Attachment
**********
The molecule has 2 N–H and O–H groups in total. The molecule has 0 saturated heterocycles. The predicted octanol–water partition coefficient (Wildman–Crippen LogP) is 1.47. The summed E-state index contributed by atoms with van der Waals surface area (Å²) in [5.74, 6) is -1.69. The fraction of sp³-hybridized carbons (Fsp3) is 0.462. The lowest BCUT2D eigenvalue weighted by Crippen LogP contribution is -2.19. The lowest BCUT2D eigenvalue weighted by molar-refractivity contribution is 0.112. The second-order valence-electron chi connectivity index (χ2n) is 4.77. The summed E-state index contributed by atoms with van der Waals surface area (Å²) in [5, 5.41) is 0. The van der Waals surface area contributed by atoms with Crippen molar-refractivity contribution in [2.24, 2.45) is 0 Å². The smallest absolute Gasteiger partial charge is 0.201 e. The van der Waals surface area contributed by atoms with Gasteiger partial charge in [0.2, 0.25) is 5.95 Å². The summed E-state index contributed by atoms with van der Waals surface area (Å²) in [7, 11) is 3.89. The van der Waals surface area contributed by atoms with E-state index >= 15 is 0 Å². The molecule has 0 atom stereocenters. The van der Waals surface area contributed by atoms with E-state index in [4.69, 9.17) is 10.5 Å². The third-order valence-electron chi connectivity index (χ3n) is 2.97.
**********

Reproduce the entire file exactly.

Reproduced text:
The molecule has 2 N–H and O–H groups in total. The molecule has 0 saturated heterocycles. The predicted octanol–water partition coefficient (Wildman–Crippen LogP) is 1.47. The summed E-state index contributed by atoms with van der Waals surface area (Å²) in [5.74, 6) is -1.69. The fraction of sp³-hybridized carbons (Fsp3) is 0.462. The lowest BCUT2D eigenvalue weighted by Crippen LogP contribution is -2.19. The lowest BCUT2D eigenvalue weighted by molar-refractivity contribution is 0.112. The second-order valence-electron chi connectivity index (χ2n) is 4.77. The summed E-state index contributed by atoms with van der Waals surface area (Å²) in [5, 5.41) is 0. The van der Waals surface area contributed by atoms with Crippen molar-refractivity contribution in [2.24, 2.45) is 0 Å². The smallest absolute Gasteiger partial charge is 0.201 e. The van der Waals surface area contributed by atoms with Gasteiger partial charge in [0.2, 0.25) is 5.95 Å². The summed E-state index contributed by atoms with van der Waals surface area (Å²) in [7, 11) is 3.89. The van der Waals surface area contributed by atoms with E-state index >= 15 is 0 Å². The molecule has 0 atom stereocenters. The van der Waals surface area contributed by atoms with E-state index in [4.69, 9.17) is 10.5 Å². The third-order valence-electron chi connectivity index (χ3n) is 2.97.